Back at the junction with trail n.65, you will reach a small group of buildings in the little neighbour of Coperzano. On the first of these buildings, named Torricella (small tower), the lower part of a medieval tower is still visible. A few meters on, and in proximity of a gate, proceed on the untarred road until you get to a metallic fence and some poles which delimit a recent cow herd. Walk aside this fence following the white and red sign of the trail, leaving the view of the Mugnone Valley behind you, with the typical fields of mixed cultivations, the hills of Fiesole, Mount Fanna, Poggio Pratone and Guadagni hill.
A little downhill and then, just after crossing the channel of Cafaggio, the road starts climbing again, among brambles and roses, and you will reach a bended pine, a sign of the strong winds that often sweep through these lands (in fact, we are close to a farm called “The house of wind”). Here, the characteristic landscape of Fiesole seems now far away). The farmhouse Villa le Badesse towers over this territory, showing the typical appearance of a métayer’s house, provided with all the necessary tools of rural life: hay barn, stable, dovecot and manure. From the farmyard (the typical paved courtyard where farmers used to process their products), the view opens up again over the Mugnone valley, while the vegetation down the valley is marked by the reappearance of olive trees. Ignore the rural road which seems to disappear in the dark green and silver-gray colour of the olive tree leaves, and take the other unpaved road which runs along olive tree plantations. Proceed downhill for about 200 mt; turn left at the first crossroad, and then right at the second crossroad, into a rugged trail made up of brambles e shrubs, which will lead you straight to the backyard of Villa l’Ortaglia.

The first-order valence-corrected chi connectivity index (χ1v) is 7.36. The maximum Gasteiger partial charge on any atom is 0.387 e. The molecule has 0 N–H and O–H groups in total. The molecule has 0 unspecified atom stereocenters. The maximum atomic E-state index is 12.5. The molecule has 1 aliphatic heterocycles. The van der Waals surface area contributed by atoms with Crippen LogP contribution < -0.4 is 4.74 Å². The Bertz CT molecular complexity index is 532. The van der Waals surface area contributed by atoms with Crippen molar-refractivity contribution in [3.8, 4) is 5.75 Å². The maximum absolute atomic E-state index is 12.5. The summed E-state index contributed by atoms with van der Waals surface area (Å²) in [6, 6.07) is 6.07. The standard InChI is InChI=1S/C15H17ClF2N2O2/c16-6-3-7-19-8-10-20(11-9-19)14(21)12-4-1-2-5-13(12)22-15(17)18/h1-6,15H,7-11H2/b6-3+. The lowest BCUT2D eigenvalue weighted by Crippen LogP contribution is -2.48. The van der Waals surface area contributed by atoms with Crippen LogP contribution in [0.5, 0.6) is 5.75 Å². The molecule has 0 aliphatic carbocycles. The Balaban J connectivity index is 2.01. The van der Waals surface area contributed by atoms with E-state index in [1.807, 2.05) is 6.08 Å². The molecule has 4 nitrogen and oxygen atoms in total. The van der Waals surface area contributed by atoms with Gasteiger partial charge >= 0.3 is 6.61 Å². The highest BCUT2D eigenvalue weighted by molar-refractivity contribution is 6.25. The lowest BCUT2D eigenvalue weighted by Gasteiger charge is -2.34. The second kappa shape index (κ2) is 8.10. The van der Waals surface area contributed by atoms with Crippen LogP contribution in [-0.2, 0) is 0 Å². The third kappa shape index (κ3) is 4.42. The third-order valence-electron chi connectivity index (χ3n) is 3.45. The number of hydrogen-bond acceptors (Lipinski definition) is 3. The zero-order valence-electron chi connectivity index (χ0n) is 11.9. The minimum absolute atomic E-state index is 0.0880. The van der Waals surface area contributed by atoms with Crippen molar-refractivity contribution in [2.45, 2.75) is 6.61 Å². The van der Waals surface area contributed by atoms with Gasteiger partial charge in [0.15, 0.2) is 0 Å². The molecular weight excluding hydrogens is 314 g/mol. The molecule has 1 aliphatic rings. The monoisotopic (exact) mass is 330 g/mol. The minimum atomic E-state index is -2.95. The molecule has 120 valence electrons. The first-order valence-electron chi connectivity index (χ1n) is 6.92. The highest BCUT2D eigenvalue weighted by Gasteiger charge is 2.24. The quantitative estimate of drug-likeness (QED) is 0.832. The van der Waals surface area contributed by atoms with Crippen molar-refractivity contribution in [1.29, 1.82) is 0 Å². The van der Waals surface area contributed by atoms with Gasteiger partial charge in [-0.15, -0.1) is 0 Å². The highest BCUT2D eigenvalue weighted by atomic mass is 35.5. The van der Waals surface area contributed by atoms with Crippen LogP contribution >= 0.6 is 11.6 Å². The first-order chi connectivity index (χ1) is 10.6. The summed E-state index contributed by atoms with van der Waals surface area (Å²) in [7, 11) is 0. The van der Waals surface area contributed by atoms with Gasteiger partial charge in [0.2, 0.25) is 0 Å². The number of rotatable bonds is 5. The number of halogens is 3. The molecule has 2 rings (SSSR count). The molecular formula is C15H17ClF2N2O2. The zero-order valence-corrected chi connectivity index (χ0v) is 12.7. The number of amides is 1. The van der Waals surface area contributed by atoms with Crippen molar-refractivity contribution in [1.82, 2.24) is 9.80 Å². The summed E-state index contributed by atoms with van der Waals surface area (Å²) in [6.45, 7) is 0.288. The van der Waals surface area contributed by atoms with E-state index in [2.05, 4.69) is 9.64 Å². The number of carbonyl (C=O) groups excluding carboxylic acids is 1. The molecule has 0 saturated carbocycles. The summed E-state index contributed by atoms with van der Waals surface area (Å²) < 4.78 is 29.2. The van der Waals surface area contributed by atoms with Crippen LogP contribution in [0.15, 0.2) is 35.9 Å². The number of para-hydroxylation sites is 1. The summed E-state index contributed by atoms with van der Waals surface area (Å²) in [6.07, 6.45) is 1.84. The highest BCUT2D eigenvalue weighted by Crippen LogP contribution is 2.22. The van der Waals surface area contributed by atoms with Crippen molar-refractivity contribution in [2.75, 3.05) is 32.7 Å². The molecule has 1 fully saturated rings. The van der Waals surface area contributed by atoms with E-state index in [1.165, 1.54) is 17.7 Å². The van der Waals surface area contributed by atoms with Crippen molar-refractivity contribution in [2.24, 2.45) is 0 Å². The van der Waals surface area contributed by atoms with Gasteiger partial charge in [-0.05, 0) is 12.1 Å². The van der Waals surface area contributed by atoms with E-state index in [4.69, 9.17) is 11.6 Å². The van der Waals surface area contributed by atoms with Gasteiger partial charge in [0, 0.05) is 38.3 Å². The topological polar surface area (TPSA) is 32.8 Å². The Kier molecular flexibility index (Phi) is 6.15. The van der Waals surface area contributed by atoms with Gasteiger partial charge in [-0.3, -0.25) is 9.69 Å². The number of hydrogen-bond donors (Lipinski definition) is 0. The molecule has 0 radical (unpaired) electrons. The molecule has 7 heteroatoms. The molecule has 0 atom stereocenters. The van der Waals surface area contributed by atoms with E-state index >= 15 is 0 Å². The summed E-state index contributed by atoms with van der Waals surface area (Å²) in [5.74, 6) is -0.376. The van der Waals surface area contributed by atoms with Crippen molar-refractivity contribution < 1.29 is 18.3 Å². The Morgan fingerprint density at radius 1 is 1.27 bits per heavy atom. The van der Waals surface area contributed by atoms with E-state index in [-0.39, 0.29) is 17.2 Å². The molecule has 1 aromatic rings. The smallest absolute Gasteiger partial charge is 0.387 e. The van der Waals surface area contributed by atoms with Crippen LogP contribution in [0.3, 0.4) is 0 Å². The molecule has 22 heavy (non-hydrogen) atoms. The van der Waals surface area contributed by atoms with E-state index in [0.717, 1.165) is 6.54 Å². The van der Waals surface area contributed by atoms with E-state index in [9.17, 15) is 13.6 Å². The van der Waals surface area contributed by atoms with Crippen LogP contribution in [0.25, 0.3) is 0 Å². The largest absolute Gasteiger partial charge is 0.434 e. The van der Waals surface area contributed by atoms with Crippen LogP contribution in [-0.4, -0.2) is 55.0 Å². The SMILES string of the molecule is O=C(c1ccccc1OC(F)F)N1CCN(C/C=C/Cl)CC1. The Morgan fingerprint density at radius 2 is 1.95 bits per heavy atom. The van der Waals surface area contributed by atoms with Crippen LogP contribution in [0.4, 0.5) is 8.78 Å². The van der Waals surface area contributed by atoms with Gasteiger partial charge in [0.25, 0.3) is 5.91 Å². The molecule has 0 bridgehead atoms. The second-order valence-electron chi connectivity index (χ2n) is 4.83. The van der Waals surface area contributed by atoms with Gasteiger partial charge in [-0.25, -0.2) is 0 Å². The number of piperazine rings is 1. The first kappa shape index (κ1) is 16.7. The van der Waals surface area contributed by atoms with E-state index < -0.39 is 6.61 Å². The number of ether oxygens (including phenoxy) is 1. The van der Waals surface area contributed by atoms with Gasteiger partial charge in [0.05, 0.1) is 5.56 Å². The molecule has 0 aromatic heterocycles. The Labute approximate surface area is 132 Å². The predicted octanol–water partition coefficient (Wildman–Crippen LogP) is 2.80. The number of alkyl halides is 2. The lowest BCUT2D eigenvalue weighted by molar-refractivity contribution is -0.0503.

Now lose yourself among the vineyards, lulled by the gentle ups and downs of this path that takes you from the vines to the hills on the opposite face of the mountain, toward Montereggi (the starting point of this itinerary). Here you will recognize the Agriturismo Poggio al Sole, with its characteristic yellow colour (the yellow of Florence) surrounded by olive trees and cypresses. You will notice from a distance the orderly alignment of smallholdings, the alternation of fields (cereals, forage etc.), tree and shrub plantations (vines, olive trees, fruit trees), the woody areas and remote farmhouses, the real “workshops” of this territory, assigning and regulating the everyday work of farmers. You will breathe and taste the flavour of the sky. As the Florentine writer Bruno Cicognani wrote: “space and horizon will look like a cradle, able to contain that desperate thirst for wild freedom, which only the beauty of these places can calm down”.
Leave the Villa and take the road back to the chapel of San Silvestro all’Olmo, where you can choose between variant 1 (back to your residence) and variant 2 (going to Via di Campilungo). If you choose option 2, be aware that the trail is mostly downhill for about 2.5 km, with the exception of a short plain section in the middle. The path will rejoin with the trail n. 14 coming down from Montesenario. The olive trees and vineyards of Villa Ortaglia will make you company, while on the opposite side (called Bosconi) the landscape is characterised by farm houses and other buildings. Among these buildings stands the 15th century Convento della Maddalena, built on a design by Michelozzo. Approaching the convent on foot gives you the opportunity to appreciate the amazing games of perspective created by the large three arched porch. This territory abounds with reference points, and you will see more and more coming, in a continuous change of lights, places and colours. After leaving Villa di Campilungo the downhill roads becomes steeper, and after a few bends you will cross the channel Fosso del Carpine. A few meters further down the valley, at the confluence of the two channels Fosso del Carpine and Fosso delle Scalacce, lies the spring of river Mugnone.
After a plain section, the road intersects with the ancient via Faentina (while the new road, built in 1913, runs alongside on your left). Quickly you will reach Arco (embedded in the wall on the left you will find a public fountain with drinkable water). Here once stood a little hospital with the oratory of Santa Maria della Neve, which is now a private building, but the façade by Andrea del Buono is still visible. An official act promulgated in 1381 claimed that the place “was meant for civil use and for the poor people”. It offered 4 bed places: 2 for women and 2 for men. Until the half of the 19th century the building also included an orphanage for infants abandoned by their parents (mostly illegitimate children whose parents were in really miserable conditions).